Posted in A to Z Blogging Challenge, Writing Process

S is for Self-Discipline

I was originally going to post about my decision to self-publish, but I really didn’t feel like getting that soapbox out again.  Long story short, I am self publishing for a few reasons the top of the list is control, closely followed by wanting to tell my story not what marketing thinks makes a good story (which also comes down to control).  If you want to read more about my thoughts on self-publishing look here and here.

As a writer self-discipline is extremely important (and some days I lack it all together, why yes I’ll eat another handful of Skittles).  When I first started writing, I would work on multiple writing projects at the same time.  One would play a distraction when the other was just too tough, or better yet I’d just walk away for a while (and by a while I mean days, weeks, sometimes months).  Which explains why it took me so long to finish that draft.

I have been working towards developing my self-discipline by respecting the craft and creating balance in my life.  Now, I work on one major project at a time.  Not to say that I only work on one story at a time, but instead I am only working on the Malcolm Stone series.  Right at this moment I am working on getting Dissonance ready publish, re-writing Reverie (basically from scratch), and forming vague ideas and outlines for Harmony.  While I still work on multiple projects at the same time, I’m working with the same character set.  I have been able to refine my story telling voice by telling the same character’s story.  It seems to be working better than jumping between different character and having to get into their voice.  I discovered while I was doing that I tended to write shallow characters, because I didn’t get to know them well enough to find their individual voices.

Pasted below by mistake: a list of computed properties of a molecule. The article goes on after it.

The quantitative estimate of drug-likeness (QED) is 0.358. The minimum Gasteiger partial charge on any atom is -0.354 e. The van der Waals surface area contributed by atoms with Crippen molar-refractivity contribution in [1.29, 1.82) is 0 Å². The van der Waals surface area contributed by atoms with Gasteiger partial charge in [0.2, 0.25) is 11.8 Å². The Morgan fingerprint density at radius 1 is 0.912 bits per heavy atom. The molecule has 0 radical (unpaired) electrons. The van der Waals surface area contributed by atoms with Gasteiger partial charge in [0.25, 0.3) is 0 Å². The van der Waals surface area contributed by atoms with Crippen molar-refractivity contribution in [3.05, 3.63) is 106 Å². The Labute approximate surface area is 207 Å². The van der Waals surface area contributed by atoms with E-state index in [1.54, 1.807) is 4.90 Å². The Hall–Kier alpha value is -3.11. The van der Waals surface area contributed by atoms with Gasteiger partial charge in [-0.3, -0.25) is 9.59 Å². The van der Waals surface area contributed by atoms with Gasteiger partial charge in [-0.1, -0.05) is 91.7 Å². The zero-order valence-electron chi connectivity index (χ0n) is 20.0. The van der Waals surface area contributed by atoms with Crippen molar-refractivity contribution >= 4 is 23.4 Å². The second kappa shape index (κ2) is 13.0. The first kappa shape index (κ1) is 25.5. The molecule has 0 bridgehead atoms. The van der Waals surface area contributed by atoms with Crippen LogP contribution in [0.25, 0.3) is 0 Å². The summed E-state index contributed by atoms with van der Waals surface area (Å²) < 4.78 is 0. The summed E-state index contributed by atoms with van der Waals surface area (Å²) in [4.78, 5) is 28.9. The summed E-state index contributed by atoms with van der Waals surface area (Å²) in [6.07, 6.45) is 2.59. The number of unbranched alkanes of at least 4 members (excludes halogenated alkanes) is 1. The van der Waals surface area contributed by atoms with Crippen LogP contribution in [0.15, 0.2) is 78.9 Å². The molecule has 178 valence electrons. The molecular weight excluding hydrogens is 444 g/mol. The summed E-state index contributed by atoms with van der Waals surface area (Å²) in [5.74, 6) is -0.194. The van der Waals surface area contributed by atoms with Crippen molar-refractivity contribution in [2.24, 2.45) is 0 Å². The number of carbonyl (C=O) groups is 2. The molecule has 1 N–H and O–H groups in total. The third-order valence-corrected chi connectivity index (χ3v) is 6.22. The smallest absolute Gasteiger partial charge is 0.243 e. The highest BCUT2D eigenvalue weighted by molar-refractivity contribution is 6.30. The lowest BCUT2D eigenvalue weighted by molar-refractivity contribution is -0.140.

My self-discipline comes hand and hand with prioritizing my tasks and creating lists.  I need little manageable tasks to not get overwhelmed.  When I get overwhelmed I tend to walk away from projects and come back to them another day.  But with steps, lists and outlines it makes the project much more manageable.  It also helps to have someone to make you be accountable.  That is the one downside I see with self-publishing.  I can push back goals and deadlines as far as I want (but that’s also a good thing so I don’t release an inferior product).

I have learned that I have to show up to write well.  For me that doesn’t mean I have to write everyday, but I do have to think about the plot of the story or scenes at least once a week.  I would love to be able to sit down and write everyday, but sometimes it’s just not a feasible goal.  Right now I will just work on that balance and self-discipline to show up on those days that I dedicate to writing.

*The irony is not lost on me that I’m posting this towards the end of the day for the “S” post and I put it off yesterday, because I wanted to write on my book instead though I only got 500 words written on the book. 

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Author:

I am a writer currently working on her first series featuring Malcolm Stone. I also dabble in photography cooking and enjoying life. Synopsis of Dissonance (Book I in the series): Malcolm is youngest son of Preston Stone, the largest liquor importer on the east coast since the prohibition. His family’s affluence has afforded him the opportunity to follow his passion of being a pianist. He married a successful local artist Anabelle Connolly. They appeared to have the perfect life, but it had turned sour. After Anabelle’s death, the truth of their marriage can no longer be hidden. Years of Malcolm’s carefully constructed lies start unraveling at his feet. Will he be able to pick up the pieces of his shattered life? Dissonance explores and exposes a violent relationship, infidelity, substance abuse, depression, and lies.

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